Daguin machine

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A 1926 cover cancelled by a Daguin machine. One of the datestamps was replaced with a touristic message for Arcachon.

The Daguin machine was one of the first cancelling machines used by the French postal administration. It was created by Eugène Daguin (fr) (1849-1888). Its first official use took place in June 1884 in Paris. It could cancel three thousand covers per hour.

Two datestamps were printed in one move by the postal clerk: the first cancelled the postage stamp and the second was a readable proof of date on the cover. Until 1949, the datestamp centers were 28 millimeters away from one another.

In the 1900s, more efficient machines replaced the Daguin. But it came back to service in the 1920s: the second datestamp was replaced by a commercial message inscribed in a round cornered quadrilateral. The official retirement of the Daguin machines was declared in the 1960s, with some exceptional use until the 1970s.

Philatelists discovered and studied the machine and its twin cancellations in the 1950s.

Description[edit]

Genesis[edit]

Eugène Daguin was amongst the engineers who proposed "stamping machine" projects to the French posts. The latter was looking for a mechanical device that could quickly cancel an increasing amount of mail. Until the first trials of these machines, the clerk's arms were the only mean to cancel the stamp and to "stamp" the mail (print the date and place of departure).[1]

In June 1881, Daguin recorded a first patent (#143668). The machine appeared in a drawing like a sewing machine under which the mail was moved and cancelled. But a sentence in the patent described what the final machine would look like: "a stamping and cancelling machine with an articulated stamp carrier functioning by hand".[2] Machines described in patents #151332 and #151355 recorded on 30 September 1882, completed three times in 1883, were closer to this sentence than the initial drawing. The machine was fixed to the table. The clerk moved a metallic arm whose extremity hold two datestamp carriers. The clerk lowered the arm toward the mail: the gesture permitted the inking of the datestamps thank to an upward roll. A "touching piston"[3] immobilized the piece of mail firmly on the table: a clear postmark could be made in one move and a spring quickly raised the arm upward. Daguin explained that the piston and the spring avoided blur of ink on the letter.[4] However the postal clerk must pay attention to his second hand that moved the mail on the table.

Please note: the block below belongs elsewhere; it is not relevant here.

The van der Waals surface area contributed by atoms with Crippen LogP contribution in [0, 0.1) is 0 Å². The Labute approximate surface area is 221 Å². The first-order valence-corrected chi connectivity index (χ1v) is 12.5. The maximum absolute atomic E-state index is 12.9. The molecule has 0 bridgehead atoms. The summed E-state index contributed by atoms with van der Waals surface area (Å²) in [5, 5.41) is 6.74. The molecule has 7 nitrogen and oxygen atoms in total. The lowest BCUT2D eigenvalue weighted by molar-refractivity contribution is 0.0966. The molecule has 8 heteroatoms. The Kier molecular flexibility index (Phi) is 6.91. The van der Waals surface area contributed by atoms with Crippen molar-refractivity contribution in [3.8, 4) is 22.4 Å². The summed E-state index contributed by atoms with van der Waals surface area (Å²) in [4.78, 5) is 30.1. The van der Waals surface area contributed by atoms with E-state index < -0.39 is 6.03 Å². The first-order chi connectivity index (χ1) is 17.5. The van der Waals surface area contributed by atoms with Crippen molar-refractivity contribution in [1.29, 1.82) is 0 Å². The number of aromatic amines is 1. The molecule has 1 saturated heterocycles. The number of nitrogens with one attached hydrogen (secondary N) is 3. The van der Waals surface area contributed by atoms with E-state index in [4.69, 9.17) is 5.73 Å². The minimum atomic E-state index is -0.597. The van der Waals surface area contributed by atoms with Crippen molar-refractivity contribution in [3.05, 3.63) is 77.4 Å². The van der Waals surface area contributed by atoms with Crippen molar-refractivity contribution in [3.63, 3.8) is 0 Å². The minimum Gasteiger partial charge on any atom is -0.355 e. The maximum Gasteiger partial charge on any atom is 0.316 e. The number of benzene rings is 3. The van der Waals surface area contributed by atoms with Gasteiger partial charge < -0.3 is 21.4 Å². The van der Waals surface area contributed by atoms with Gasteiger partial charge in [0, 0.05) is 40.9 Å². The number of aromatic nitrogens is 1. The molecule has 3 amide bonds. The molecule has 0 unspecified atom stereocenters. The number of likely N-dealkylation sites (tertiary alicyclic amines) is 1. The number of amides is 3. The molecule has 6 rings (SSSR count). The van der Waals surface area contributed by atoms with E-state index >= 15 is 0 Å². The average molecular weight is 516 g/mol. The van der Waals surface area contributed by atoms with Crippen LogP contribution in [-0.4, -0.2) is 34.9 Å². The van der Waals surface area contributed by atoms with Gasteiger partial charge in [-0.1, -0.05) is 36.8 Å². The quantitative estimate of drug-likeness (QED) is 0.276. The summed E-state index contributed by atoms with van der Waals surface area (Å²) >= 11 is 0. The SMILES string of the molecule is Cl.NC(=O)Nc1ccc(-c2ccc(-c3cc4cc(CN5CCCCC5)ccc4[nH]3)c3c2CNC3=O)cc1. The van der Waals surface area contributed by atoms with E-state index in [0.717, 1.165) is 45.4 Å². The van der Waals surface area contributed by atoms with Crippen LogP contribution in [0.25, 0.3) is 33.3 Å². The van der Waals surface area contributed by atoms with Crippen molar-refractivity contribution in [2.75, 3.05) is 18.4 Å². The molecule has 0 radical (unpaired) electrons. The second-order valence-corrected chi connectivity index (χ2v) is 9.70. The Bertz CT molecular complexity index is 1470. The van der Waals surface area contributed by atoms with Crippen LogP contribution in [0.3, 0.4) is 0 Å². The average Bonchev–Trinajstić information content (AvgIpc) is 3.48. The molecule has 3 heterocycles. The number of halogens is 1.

The cancellations evolved with the wear, the renewal and the changing by postal regulations of the datestamps. They were affixed on the two stamp carriers that were independent from one another: two different datestamps could be used at the same time. In the 1920s one of those was replaced with a round cornered quadrilateral containing a commercial text.

Tests[edit]

Trials took place between 29 August 1881 and July 1882 with a round datestamp and a 196-point squared cancellation. Daguin recorded the 30 September 1882 patent after this.

A new trial period took place after a new addition to the patent on 15 January 1883. Between the 27 February and the 13 March 1883 the cancellations were with two datestamps with a constant distance between their center: 46 millimeters, and 19 millimeters between their outer circle line.

Additions to the patent on 24 October and 4 December 1883 gave a precise description of the machine by Daguin, including the "touching piston".

In June 1884, the first machines officially were in use in some Parisian post offices, in September 1884 in the first offices in the rest of the country.

The cancellation[edit]

A 1901 cancellation made by a Daguin machine in Nancy.

From 1884 to a permanent change of the datestamps in 1949, the Daguin cancellation has four distinctive signs.[5]

First, the centers of two datestamps are 28 millimeters away from one another. A great alteration of the stamp carriers, like in 1949, could only change this distance.

Secondly, a rotation around the carrier axis is always visible on a Daguin cancellation.[6]

Thirdly, the outer crown with the place of cancellation was engraved differently from the dateblock placed at the center. The latter is made to be updated every day, more in case of multiple clears in a day. The crown lasted longer and its mark evolved with time. Moreover, the two datestamps' elements were of different ages and uses: they are different from one another in the case of a Daguin cancellation.

Finally, as the machine worn out, a little mark appeared at 35 millimeters from the center of each datestamp. When up the inking roll went to far and put ink on the touching piston. When going down, the piston, that was at 35 millimeters from the datestamps' centers, touched the mail and deposed a blur of ink.

In the first years of service, the datestamp was of the 84 type, appeared in 1884 with the Daguin machine, hence the name. This stamp crown's inner line is discontinuous because Daguin advised to lower the weight supported by the stamp carrier.

In 1949, and a final obligation in September of that year, the postal administration imposed bigger datestamps than before. The Daguin machine's stamp carrier was modified: the commercial stamp was moved on the side to let room for the new datestamp. The new center distance was 30 millimeters and the commercial stamp always on the left side of the cancellation (it can be right or left depending on how the postal clerk put the stamps on the carrier).

Career[edit]

An active career[edit]